Throne of Eldraine rocked every format in Magic to its foundations, and Pioneer was no exception. Pioneer’s larger problem was that it had no foundations at all – the format’s debut in October 2019 came just as Throne’s fairy-tale villains spoiled every dream in their path. After the initial frenzy of bans took out familiar foes like Felidar Guardian and Field of the Dead, this should have been the perfect place for some old Standard favourites to get another day in the sun.
Of course, it’s never that easy. New Standard favourites like Oko, Thief of Crowns and Once Upon a Time immediately cemented themselves as the best cards in Pioneer as in every other format. Just when Pioneer had a need and a chance to develop its own identity, the absurd power level of the new cards made every format feel identical. Theros Beyond Death proved even more powerful in Pioneer – just in time for the pandemic to wipe out paper play and erase any momentum Pioneer had. Only a few months after its launch, Pioneer had already crashed. It took a long time and a sustained push from Organized Play to get it back to its current health.
At first glance, Wilds of Eldraine has fewer monsters lurking under the bed and is more in line with your expectations – a few minor upgrades to existing decks and some appealing build-arounds.
There are a lot of Adventures to follow in this new tale – but what about actual Adventures?
- 4 Lovestruck Beast
- 4 Beanstalk Giant
- 4 Edgewall Innkeeper
- 4 Bonecrusher Giant
- 4 Fae of Wishes
- 4 Brazen Borrower
- 4 Beluna Grandsquall
The main cast of this deck is a list of proven Pioneer hits. Bonecrusher Giant is a format-defining card in red aggro and midrange alike and acts as a litmus test for any new creature. Lovestruck Beast isn’t the beauty it once was but still competes with a full decade of three-drops. Fae of Wishes only shows up in a small band of combo decks, but it offers them crucial versatility. At the other extreme, Brazen Borrower probably shows up too often as a safety blanket against random permanents that pivots seamlessly into an aggressive role.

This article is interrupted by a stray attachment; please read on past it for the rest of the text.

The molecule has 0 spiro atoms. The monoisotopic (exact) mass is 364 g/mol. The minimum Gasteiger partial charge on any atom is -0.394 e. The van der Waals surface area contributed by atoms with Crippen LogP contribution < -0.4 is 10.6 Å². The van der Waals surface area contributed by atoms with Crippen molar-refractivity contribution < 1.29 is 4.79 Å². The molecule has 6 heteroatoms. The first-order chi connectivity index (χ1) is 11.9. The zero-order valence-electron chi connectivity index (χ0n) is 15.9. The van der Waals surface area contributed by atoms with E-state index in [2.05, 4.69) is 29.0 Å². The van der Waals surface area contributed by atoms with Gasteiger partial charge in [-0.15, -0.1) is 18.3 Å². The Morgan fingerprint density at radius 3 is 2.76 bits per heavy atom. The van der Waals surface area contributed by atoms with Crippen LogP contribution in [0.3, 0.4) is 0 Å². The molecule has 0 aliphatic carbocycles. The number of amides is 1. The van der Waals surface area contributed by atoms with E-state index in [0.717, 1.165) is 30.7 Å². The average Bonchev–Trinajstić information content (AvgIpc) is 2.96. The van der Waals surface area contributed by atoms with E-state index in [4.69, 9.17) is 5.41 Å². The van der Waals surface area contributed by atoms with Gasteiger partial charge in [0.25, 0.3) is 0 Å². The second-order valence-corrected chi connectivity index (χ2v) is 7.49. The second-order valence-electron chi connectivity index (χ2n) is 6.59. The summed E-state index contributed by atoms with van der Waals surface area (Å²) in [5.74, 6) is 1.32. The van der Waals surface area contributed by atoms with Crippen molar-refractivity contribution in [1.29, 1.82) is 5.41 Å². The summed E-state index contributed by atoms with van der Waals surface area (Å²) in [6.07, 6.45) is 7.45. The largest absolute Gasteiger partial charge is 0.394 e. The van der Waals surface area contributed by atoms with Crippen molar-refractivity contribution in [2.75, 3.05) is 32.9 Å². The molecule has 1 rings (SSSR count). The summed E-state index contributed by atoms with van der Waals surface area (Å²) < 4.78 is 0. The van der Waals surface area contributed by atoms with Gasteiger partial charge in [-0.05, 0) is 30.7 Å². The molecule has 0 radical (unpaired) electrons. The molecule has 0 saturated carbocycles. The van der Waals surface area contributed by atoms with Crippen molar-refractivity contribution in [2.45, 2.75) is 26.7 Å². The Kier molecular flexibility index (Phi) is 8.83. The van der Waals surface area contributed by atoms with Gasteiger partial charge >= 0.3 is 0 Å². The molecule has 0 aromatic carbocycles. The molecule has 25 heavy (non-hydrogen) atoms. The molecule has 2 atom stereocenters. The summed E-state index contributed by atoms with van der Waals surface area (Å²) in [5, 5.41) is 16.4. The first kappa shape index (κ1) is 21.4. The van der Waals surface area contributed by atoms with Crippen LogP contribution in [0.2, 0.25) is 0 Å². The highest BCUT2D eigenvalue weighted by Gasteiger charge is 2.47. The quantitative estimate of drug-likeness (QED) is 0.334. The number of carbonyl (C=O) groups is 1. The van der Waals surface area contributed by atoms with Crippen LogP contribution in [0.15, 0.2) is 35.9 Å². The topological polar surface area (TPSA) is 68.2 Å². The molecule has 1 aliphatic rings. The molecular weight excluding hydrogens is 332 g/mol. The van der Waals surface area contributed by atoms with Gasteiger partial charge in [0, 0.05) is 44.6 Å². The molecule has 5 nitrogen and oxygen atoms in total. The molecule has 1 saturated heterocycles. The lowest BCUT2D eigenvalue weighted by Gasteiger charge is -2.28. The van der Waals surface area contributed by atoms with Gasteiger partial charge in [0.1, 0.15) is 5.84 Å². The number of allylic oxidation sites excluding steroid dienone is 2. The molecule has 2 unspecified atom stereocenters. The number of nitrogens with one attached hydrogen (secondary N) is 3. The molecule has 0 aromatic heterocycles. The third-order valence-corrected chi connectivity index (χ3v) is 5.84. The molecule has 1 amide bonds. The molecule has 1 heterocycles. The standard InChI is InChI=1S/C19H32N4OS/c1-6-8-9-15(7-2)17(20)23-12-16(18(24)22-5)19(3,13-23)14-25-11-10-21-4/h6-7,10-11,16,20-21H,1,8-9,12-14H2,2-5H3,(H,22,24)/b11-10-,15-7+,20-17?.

You’ll have to look a lot further to find the Adventure payoffs in winning Pioneer lists. The Adventure mechanic already offers a trade-off between inherent card advantage and raw efficiency – neither Stomp nor the 4/3 body on Bonecrusher Giant is that inspiring, but taken together they are a formidable package. Jumping through extra hoops to squeeze even more value from your cards is tough to justify when there are so many ways to ignore or overpower these engines. Faffing about with Beanstalk Giant and friends gives Mono-Green Devotion all the time they need to figure out if they can combo you yet (probably yes – who can say?!) or lets Azorius Spirits or Mono-White Humans carve you up.
Beluna Grandsquall lets you develop your battlefield while addressing that inefficiency and can be that big burst of card advantage later if the game does go that long. Temur Adventures already has a glut of three-drops, and Beluna doesn’t help there – this sideboard keeps the Fae of Wishes toolbox relatively small to load up on cheap interaction like Mystical Dispute and Rending Volley.
Surely Pioneer Hammer is finally good now? Right?!
Open the Armory was at least acceptable for the decks that needed a specific Aura or Equipment. Kellan, the Fae-Blooded gets you that effect on the house with the perfect body at the right cost to suit up after that. Double strike means that Colossus Hammer you just grabbed is good for the full twenty, but Kellan still packs a punch no matter what he carries, making him a useful fallback for the games where you don’t have Sigarda’s Aid or a similar enabler and have to get scrappy.
Kellan doesn’t fix the big structural flaws in Hammer – it’s hard to be a linear deck that’s light on interaction and vulnerable to removal – but it’s unfair to ask too much of him. He brings one of Modern’s most appealing flagship decks one step closer to this smaller stage.
Quirion Dryad needs something else to stay competitive after twenty years. Attaching an effect that’s become a staple in red and gives your other Druids or prowess creatures more fuel is a great start.
Its timing seems perfect too. A curious build-around from a very curious set, the new Pia Nalaar has become the centerpiece of an aggressive Boros deck using Wrenn’s Resolve, Reckless Impulse, and Showdown of the Skalds to keep cards flowing while building a wide battlefield. This approach suffers when it draws too many Impulses and too few threats or vice versa – Questing Druid bridges that gap.
The big problem here is the mana. Allied mana has improved leaps and bounds since the start of Pioneer – we don’t have to resort to the likes of Game Trail anymore – but the limits of your lands make themselves known. The damage from tapping Karplusan Forest for red turn after turn adds up, and drawing Copperline Gorge when you need a fourth land for Showdown might make you quit Magic on the spot.